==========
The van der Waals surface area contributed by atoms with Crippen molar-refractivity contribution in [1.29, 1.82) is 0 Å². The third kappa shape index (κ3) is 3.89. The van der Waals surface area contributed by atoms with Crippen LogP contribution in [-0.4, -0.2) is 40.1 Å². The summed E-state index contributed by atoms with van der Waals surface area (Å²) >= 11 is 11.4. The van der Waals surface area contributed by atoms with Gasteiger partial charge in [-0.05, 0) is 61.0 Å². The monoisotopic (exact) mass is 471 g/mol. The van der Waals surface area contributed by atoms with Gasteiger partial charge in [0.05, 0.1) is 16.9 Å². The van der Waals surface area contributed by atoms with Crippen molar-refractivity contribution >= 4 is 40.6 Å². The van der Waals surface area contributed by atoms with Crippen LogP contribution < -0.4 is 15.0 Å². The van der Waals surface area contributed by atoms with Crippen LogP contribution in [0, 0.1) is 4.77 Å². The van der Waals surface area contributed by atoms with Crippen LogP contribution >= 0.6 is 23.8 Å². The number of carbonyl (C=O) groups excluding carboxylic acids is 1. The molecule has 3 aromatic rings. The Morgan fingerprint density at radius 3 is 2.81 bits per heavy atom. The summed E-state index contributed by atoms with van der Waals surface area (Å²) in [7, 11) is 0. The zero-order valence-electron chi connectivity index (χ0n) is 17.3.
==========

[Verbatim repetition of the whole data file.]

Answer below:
The van der Waals surface area contributed by atoms with Crippen molar-refractivity contribution in [1.29, 1.82) is 0 Å². The third kappa shape index (κ3) is 3.89. The van der Waals surface area contributed by atoms with Crippen LogP contribution in [-0.4, -0.2) is 40.1 Å². The summed E-state index contributed by atoms with van der Waals surface area (Å²) >= 11 is 11.4. The van der Waals surface area contributed by atoms with Gasteiger partial charge in [-0.05, 0) is 61.0 Å². The monoisotopic (exact) mass is 471 g/mol. The van der Waals surface area contributed by atoms with Gasteiger partial charge in [0.05, 0.1) is 16.9 Å². The van der Waals surface area contributed by atoms with Crippen molar-refractivity contribution >= 4 is 40.6 Å². The van der Waals surface area contributed by atoms with Crippen LogP contribution < -0.4 is 15.0 Å². The van der Waals surface area contributed by atoms with Crippen LogP contribution in [0, 0.1) is 4.77 Å². The van der Waals surface area contributed by atoms with Crippen LogP contribution >= 0.6 is 23.8 Å². The number of carbonyl (C=O) groups excluding carboxylic acids is 1. The molecule has 3 aromatic rings. The Morgan fingerprint density at radius 3 is 2.81 bits per heavy atom. The summed E-state index contributed by atoms with van der Waals surface area (Å²) in [7, 11) is 0. The zero-order valence-electron chi connectivity index (χ0n) is 17.3.